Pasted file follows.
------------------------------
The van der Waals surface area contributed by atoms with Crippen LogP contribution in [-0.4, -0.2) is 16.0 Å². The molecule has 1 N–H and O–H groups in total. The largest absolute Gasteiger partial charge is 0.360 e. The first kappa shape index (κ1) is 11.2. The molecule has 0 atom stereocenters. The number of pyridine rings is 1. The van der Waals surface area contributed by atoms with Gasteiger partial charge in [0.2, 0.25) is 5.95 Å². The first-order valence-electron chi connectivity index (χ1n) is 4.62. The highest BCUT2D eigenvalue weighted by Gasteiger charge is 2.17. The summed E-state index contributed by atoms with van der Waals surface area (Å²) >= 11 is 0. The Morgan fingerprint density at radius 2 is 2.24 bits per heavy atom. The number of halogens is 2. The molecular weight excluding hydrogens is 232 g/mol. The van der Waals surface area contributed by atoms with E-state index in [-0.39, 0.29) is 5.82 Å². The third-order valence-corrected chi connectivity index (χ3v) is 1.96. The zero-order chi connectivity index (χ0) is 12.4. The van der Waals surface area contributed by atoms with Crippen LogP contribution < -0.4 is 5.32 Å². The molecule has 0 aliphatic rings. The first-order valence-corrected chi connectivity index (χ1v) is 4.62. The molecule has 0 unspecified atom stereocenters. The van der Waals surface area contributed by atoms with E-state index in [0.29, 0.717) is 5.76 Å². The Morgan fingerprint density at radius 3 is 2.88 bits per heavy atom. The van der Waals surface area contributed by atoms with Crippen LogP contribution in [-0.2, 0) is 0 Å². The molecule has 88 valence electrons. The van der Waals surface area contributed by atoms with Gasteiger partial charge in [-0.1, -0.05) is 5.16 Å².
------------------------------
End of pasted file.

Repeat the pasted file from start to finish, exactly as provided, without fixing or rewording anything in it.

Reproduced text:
The van der Waals surface area contributed by atoms with Crippen LogP contribution in [-0.4, -0.2) is 16.0 Å². The molecule has 1 N–H and O–H groups in total. The largest absolute Gasteiger partial charge is 0.360 e. The first kappa shape index (κ1) is 11.2. The molecule has 0 atom stereocenters. The number of pyridine rings is 1. The van der Waals surface area contributed by atoms with Gasteiger partial charge in [0.2, 0.25) is 5.95 Å². The first-order valence-electron chi connectivity index (χ1n) is 4.62. The highest BCUT2D eigenvalue weighted by Gasteiger charge is 2.17. The summed E-state index contributed by atoms with van der Waals surface area (Å²) >= 11 is 0. The Morgan fingerprint density at radius 2 is 2.24 bits per heavy atom. The number of halogens is 2. The molecular weight excluding hydrogens is 232 g/mol. The van der Waals surface area contributed by atoms with E-state index in [-0.39, 0.29) is 5.82 Å². The third-order valence-corrected chi connectivity index (χ3v) is 1.96. The zero-order chi connectivity index (χ0) is 12.4. The van der Waals surface area contributed by atoms with Crippen LogP contribution < -0.4 is 5.32 Å². The molecule has 0 aliphatic rings. The first-order valence-corrected chi connectivity index (χ1v) is 4.62. The molecule has 0 unspecified atom stereocenters. The van der Waals surface area contributed by atoms with E-state index in [0.29, 0.717) is 5.76 Å². The Morgan fingerprint density at radius 3 is 2.88 bits per heavy atom. The van der Waals surface area contributed by atoms with Crippen LogP contribution in [-0.2, 0) is 0 Å². The molecule has 88 valence electrons. The van der Waals surface area contributed by atoms with Gasteiger partial charge in [-0.1, -0.05) is 5.16 Å².